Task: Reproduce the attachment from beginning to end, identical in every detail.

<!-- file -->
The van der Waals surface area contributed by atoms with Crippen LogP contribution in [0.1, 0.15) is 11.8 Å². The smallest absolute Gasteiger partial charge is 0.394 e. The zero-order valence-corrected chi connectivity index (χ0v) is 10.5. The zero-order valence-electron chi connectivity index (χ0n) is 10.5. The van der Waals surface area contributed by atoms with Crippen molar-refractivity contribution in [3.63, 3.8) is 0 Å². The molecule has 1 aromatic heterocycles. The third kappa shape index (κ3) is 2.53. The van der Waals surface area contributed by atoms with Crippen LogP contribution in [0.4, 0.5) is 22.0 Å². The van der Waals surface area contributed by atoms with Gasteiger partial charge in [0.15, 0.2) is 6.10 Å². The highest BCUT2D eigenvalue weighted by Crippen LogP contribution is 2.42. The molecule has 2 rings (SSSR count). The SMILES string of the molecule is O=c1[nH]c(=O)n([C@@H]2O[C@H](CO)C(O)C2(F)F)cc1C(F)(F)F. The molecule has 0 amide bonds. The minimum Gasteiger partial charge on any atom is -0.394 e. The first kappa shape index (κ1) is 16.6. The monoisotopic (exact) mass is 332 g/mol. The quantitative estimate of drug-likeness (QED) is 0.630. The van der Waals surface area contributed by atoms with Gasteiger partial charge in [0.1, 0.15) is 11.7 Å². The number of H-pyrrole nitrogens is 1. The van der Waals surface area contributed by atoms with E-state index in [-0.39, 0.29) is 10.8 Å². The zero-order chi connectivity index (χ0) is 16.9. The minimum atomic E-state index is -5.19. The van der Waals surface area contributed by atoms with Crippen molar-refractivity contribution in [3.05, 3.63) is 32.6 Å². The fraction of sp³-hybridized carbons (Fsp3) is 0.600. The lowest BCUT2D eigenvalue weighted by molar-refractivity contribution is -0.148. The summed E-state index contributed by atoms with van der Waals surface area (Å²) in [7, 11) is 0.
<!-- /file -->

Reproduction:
The van der Waals surface area contributed by atoms with Crippen LogP contribution in [0.1, 0.15) is 11.8 Å². The smallest absolute Gasteiger partial charge is 0.394 e. The zero-order valence-corrected chi connectivity index (χ0v) is 10.5. The zero-order valence-electron chi connectivity index (χ0n) is 10.5. The van der Waals surface area contributed by atoms with Crippen molar-refractivity contribution in [3.63, 3.8) is 0 Å². The molecule has 1 aromatic heterocycles. The third kappa shape index (κ3) is 2.53. The van der Waals surface area contributed by atoms with Crippen LogP contribution in [0.4, 0.5) is 22.0 Å². The van der Waals surface area contributed by atoms with Gasteiger partial charge in [0.15, 0.2) is 6.10 Å². The highest BCUT2D eigenvalue weighted by Crippen LogP contribution is 2.42. The molecule has 2 rings (SSSR count). The SMILES string of the molecule is O=c1[nH]c(=O)n([C@@H]2O[C@H](CO)C(O)C2(F)F)cc1C(F)(F)F. The molecule has 0 amide bonds. The minimum Gasteiger partial charge on any atom is -0.394 e. The first kappa shape index (κ1) is 16.6. The monoisotopic (exact) mass is 332 g/mol. The quantitative estimate of drug-likeness (QED) is 0.630. The van der Waals surface area contributed by atoms with Gasteiger partial charge in [0.1, 0.15) is 11.7 Å². The number of H-pyrrole nitrogens is 1. The van der Waals surface area contributed by atoms with E-state index in [-0.39, 0.29) is 10.8 Å². The zero-order chi connectivity index (χ0) is 16.9. The minimum atomic E-state index is -5.19. The van der Waals surface area contributed by atoms with Crippen molar-refractivity contribution in [3.05, 3.63) is 32.6 Å². The fraction of sp³-hybridized carbons (Fsp3) is 0.600. The lowest BCUT2D eigenvalue weighted by molar-refractivity contribution is -0.148. The summed E-state index contributed by atoms with van der Waals surface area (Å²) in [7, 11) is 0.